This article was published by the Canada Energy Regulator on July 6, 2022.
Canada has diverse and abundant energy resources that change region by region. British Columbia, Quebec, and Manitoba are known for their hydropower, and Alberta and Saskatchewan are known for their fossil fuel reserves. Canada is also one of the largest producers of uranium in the world and Saskatchewan has the world’s largest deposits of uranium, the fuel used in the production of nuclear energy.
Canada has long funded nuclear energy research and development, and New Brunswick and Ontario currently use nuclear energy to generate low emissions electricity to their consumers.(1) Canada has the resources, experience, and knowledge to continue using nuclear to help decarbonize its energy system, but new nuclear energy deployments are facing barriers to entry and will continue to depend on enabling drivers, including public and policy support. Other factors to consider are the cost of nuclear and how it changes over time, the regulation of nuclear safety and waste, an ageing nuclear fleet, and new technology innovation.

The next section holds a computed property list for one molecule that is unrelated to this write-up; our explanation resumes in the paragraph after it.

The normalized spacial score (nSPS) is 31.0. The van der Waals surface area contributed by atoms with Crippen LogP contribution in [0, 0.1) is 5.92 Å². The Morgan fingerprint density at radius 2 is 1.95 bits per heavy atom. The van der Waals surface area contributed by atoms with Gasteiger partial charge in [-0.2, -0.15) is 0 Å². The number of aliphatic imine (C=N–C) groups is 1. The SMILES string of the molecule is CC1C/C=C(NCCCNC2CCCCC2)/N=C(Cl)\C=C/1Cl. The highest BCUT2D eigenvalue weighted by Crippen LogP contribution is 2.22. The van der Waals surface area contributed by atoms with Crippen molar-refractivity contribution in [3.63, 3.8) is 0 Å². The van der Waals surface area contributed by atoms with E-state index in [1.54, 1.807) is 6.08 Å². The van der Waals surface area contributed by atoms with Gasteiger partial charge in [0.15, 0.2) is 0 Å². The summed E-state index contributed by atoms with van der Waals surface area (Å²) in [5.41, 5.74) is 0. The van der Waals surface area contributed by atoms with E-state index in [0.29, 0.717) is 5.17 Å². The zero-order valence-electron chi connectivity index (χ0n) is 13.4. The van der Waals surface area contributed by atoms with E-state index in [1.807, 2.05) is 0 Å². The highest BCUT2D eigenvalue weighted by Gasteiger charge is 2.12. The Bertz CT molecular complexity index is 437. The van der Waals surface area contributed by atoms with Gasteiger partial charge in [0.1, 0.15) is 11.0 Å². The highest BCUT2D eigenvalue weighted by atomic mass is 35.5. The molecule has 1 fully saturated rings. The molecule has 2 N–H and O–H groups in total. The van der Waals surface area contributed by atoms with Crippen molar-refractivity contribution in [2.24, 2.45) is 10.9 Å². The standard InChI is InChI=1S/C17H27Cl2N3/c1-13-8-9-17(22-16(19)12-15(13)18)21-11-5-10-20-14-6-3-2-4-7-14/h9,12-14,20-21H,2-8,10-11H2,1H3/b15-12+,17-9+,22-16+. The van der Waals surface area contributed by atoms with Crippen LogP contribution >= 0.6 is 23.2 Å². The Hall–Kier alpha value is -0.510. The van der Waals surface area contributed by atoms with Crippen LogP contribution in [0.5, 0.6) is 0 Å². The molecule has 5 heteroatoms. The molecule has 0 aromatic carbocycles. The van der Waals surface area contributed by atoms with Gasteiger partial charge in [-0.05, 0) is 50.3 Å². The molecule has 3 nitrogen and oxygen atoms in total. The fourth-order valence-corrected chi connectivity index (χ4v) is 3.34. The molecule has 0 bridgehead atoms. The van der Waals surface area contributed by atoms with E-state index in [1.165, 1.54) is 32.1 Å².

Nuclear Energy in the Present
Canada developed its own nuclear technology: the Canada Deuterium Uranium (CANDU) reactor.(2) The reactor uses nuclear fission to generate energy with uranium acting as the fuel source and heavy water (deuterium oxide) as a moderator and coolant. Research and development on nuclear energy continues today across the country in laboratories like Canadian Nuclear Laboratories in Ontario, research institutes like Triumf in British Columbia, and universities like the Ontario Tech University. Canada also has large uranium reserves, mainly located in northern Saskatchewan. Canada is one of the largest producers and exporters of uranium and nuclear fuel services in the world.(3)
Figure 1: Nuclear Energy in Canada